Top ten weather stories for 2005: story ten
10. BC's Tropical Punch
In mid-January, following a two-week blast of wintry weather across BC's Lower Mainland and Vancouver Island, a persistent flow of record warm, moist air dubbed the "Tropical Punch" engulfed southwestern British Columbia. But more than the usual "Pineapple Express", this system originated south of Hawaii, drawing northward even wetter and warmer air from the subtropics. Temperatures soared to record levels. Abbotsford reached a balmy 18.1°C on the 19th, the highest January temperature recorded anywhere in the province since 1899. Victoria also shattered its warmest-ever January reading at 16.1°C. The system soaked the BC coast with record rain. At Tofino, on Vancouver Island, 96.8 mm of rain fell on January 17 and a phenomenal 197.2 mm the next day - both new daily records. Port Renfrew received a two-day total of 342 mm. Compounding the problem, the ground was still frozen and could not absorb the runoff as denuded slopes couldn't hold back the rushing waters.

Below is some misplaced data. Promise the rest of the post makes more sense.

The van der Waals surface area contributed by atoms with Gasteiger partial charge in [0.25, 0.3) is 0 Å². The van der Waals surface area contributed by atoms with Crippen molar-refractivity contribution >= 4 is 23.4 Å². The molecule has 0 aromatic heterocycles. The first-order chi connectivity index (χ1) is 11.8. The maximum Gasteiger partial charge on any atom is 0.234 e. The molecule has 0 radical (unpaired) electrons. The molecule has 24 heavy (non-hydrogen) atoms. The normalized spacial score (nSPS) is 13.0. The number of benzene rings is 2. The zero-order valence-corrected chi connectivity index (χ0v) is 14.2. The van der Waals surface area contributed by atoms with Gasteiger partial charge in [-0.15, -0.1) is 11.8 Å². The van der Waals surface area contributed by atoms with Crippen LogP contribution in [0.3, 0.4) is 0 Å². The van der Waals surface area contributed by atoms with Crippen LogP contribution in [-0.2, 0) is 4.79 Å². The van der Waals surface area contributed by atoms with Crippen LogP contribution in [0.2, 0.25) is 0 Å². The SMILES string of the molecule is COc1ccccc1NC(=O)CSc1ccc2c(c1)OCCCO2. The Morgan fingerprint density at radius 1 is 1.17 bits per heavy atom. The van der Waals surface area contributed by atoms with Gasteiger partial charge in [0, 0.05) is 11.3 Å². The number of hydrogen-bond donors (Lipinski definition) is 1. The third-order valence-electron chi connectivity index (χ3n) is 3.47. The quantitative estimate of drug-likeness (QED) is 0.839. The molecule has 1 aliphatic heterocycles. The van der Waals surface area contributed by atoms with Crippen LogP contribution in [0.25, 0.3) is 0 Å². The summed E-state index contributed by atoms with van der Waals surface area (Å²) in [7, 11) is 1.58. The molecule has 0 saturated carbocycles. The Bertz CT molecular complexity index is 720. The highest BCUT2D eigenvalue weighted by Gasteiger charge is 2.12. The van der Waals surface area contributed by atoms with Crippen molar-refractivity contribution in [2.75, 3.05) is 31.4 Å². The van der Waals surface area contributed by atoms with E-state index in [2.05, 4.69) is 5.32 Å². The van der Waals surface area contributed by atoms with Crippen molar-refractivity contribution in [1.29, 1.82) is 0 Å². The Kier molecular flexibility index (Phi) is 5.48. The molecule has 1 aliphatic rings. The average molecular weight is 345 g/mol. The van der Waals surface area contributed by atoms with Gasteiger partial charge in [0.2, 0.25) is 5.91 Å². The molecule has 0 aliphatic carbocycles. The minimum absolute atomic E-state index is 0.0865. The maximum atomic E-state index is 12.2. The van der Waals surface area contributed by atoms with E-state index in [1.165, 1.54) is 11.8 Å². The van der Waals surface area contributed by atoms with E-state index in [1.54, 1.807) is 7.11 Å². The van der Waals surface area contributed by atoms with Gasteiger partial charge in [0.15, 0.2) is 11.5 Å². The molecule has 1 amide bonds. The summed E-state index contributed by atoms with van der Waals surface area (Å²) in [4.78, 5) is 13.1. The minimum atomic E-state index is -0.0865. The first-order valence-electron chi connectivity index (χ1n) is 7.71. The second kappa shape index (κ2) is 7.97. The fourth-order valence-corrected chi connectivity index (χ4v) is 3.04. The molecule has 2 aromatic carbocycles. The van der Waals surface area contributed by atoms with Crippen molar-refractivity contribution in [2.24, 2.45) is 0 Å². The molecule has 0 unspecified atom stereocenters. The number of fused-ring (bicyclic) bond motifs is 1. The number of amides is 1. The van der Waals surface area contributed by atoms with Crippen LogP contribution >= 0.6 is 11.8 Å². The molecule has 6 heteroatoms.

Crews worked feverishly to free storm drains of debris and ice. Automobiles hydroplaned off streets and roads into flooded ditches; dykes ruptured; sump pumps broke down under heavy usage; and parking lots became mini-lakes. The week-long rains washed out bridges and highways and forced hundreds to flee mud-filled homes. Damages were in the tens of millions of dollars. In North Vancouver, a massive slide of mud, trees and rocks rushed down a 75-metre-high embankment, completely destroying one home and dam, killing a woman and forcing the evacuation of the neighbourhood.
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